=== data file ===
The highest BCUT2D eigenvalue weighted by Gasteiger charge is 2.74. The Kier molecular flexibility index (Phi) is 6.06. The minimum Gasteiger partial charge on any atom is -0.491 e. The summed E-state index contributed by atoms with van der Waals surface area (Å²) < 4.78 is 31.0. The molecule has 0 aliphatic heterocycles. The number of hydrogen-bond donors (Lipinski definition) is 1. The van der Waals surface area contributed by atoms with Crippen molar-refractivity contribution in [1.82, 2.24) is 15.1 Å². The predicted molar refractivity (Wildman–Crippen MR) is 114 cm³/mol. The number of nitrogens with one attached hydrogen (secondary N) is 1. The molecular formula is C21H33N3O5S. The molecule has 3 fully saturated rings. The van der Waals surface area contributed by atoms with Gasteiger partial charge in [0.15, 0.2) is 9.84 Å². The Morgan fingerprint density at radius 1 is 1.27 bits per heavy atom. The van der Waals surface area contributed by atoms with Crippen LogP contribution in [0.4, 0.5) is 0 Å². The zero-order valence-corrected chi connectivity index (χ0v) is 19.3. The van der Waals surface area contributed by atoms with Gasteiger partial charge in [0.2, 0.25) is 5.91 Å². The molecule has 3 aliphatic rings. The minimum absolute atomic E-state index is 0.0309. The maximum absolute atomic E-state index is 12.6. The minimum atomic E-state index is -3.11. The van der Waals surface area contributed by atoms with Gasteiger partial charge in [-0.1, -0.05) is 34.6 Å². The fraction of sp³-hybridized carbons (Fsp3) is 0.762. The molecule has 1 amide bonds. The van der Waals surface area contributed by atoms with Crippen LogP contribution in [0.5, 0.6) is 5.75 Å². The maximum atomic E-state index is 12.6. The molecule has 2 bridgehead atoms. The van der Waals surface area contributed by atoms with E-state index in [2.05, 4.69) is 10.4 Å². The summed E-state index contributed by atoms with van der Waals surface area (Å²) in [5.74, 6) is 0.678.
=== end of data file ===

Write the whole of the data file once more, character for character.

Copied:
The highest BCUT2D eigenvalue weighted by Gasteiger charge is 2.74. The Kier molecular flexibility index (Phi) is 6.06. The minimum Gasteiger partial charge on any atom is -0.491 e. The summed E-state index contributed by atoms with van der Waals surface area (Å²) < 4.78 is 31.0. The molecule has 0 aliphatic heterocycles. The number of hydrogen-bond donors (Lipinski definition) is 1. The van der Waals surface area contributed by atoms with Crippen molar-refractivity contribution in [1.82, 2.24) is 15.1 Å². The predicted molar refractivity (Wildman–Crippen MR) is 114 cm³/mol. The number of nitrogens with one attached hydrogen (secondary N) is 1. The molecular formula is C21H33N3O5S. The molecule has 3 fully saturated rings. The van der Waals surface area contributed by atoms with Gasteiger partial charge in [0.15, 0.2) is 9.84 Å². The Morgan fingerprint density at radius 1 is 1.27 bits per heavy atom. The van der Waals surface area contributed by atoms with Crippen LogP contribution in [0.4, 0.5) is 0 Å². The zero-order valence-corrected chi connectivity index (χ0v) is 19.3. The van der Waals surface area contributed by atoms with Gasteiger partial charge in [0.2, 0.25) is 5.91 Å². The molecule has 3 aliphatic rings. The minimum absolute atomic E-state index is 0.0309. The maximum absolute atomic E-state index is 12.6. The minimum atomic E-state index is -3.11. The van der Waals surface area contributed by atoms with Gasteiger partial charge in [-0.1, -0.05) is 34.6 Å². The fraction of sp³-hybridized carbons (Fsp3) is 0.762. The molecule has 1 amide bonds. The van der Waals surface area contributed by atoms with Crippen LogP contribution in [0.5, 0.6) is 5.75 Å². The maximum atomic E-state index is 12.6. The molecule has 2 bridgehead atoms. The van der Waals surface area contributed by atoms with E-state index in [2.05, 4.69) is 10.4 Å². The summed E-state index contributed by atoms with van der Waals surface area (Å²) in [5.74, 6) is 0.678.